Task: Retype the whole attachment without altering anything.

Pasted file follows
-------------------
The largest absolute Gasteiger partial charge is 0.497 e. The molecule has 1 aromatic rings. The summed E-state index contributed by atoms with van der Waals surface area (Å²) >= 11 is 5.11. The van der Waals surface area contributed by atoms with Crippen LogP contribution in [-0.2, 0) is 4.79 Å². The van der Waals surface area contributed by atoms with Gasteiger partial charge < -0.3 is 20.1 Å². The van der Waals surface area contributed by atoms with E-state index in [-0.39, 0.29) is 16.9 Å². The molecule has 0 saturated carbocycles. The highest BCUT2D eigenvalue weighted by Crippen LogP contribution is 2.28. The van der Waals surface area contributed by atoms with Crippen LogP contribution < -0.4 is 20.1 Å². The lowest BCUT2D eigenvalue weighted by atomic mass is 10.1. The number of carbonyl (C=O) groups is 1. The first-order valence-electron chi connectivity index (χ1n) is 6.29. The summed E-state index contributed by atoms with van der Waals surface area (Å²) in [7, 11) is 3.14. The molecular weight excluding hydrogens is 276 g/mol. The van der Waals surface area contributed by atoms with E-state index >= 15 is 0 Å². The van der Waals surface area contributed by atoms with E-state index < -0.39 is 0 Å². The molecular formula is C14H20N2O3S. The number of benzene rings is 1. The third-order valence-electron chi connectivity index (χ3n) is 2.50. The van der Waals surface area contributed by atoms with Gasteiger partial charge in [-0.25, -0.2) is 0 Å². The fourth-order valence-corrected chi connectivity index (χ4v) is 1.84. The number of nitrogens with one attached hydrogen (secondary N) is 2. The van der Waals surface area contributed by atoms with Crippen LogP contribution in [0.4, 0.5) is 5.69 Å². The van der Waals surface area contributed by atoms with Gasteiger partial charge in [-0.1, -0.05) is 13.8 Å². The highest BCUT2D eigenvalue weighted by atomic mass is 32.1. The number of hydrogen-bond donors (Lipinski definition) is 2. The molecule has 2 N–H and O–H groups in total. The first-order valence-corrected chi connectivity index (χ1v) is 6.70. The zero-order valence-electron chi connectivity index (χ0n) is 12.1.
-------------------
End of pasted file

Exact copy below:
The largest absolute Gasteiger partial charge is 0.497 e. The molecule has 1 aromatic rings. The summed E-state index contributed by atoms with van der Waals surface area (Å²) >= 11 is 5.11. The van der Waals surface area contributed by atoms with Crippen LogP contribution in [-0.2, 0) is 4.79 Å². The van der Waals surface area contributed by atoms with Gasteiger partial charge < -0.3 is 20.1 Å². The van der Waals surface area contributed by atoms with E-state index in [-0.39, 0.29) is 16.9 Å². The molecule has 0 saturated carbocycles. The highest BCUT2D eigenvalue weighted by Crippen LogP contribution is 2.28. The van der Waals surface area contributed by atoms with Crippen LogP contribution < -0.4 is 20.1 Å². The lowest BCUT2D eigenvalue weighted by atomic mass is 10.1. The number of carbonyl (C=O) groups is 1. The first-order valence-electron chi connectivity index (χ1n) is 6.29. The summed E-state index contributed by atoms with van der Waals surface area (Å²) in [7, 11) is 3.14. The molecular weight excluding hydrogens is 276 g/mol. The van der Waals surface area contributed by atoms with E-state index >= 15 is 0 Å². The van der Waals surface area contributed by atoms with E-state index < -0.39 is 0 Å². The molecular formula is C14H20N2O3S. The number of benzene rings is 1. The third-order valence-electron chi connectivity index (χ3n) is 2.50. The van der Waals surface area contributed by atoms with Gasteiger partial charge in [-0.25, -0.2) is 0 Å². The fourth-order valence-corrected chi connectivity index (χ4v) is 1.84. The number of nitrogens with one attached hydrogen (secondary N) is 2. The van der Waals surface area contributed by atoms with Crippen LogP contribution in [0.4, 0.5) is 5.69 Å². The van der Waals surface area contributed by atoms with Gasteiger partial charge in [-0.1, -0.05) is 13.8 Å². The highest BCUT2D eigenvalue weighted by atomic mass is 32.1. The number of hydrogen-bond donors (Lipinski definition) is 2. The molecule has 2 N–H and O–H groups in total. The first-order valence-corrected chi connectivity index (χ1v) is 6.70. The zero-order valence-electron chi connectivity index (χ0n) is 12.1.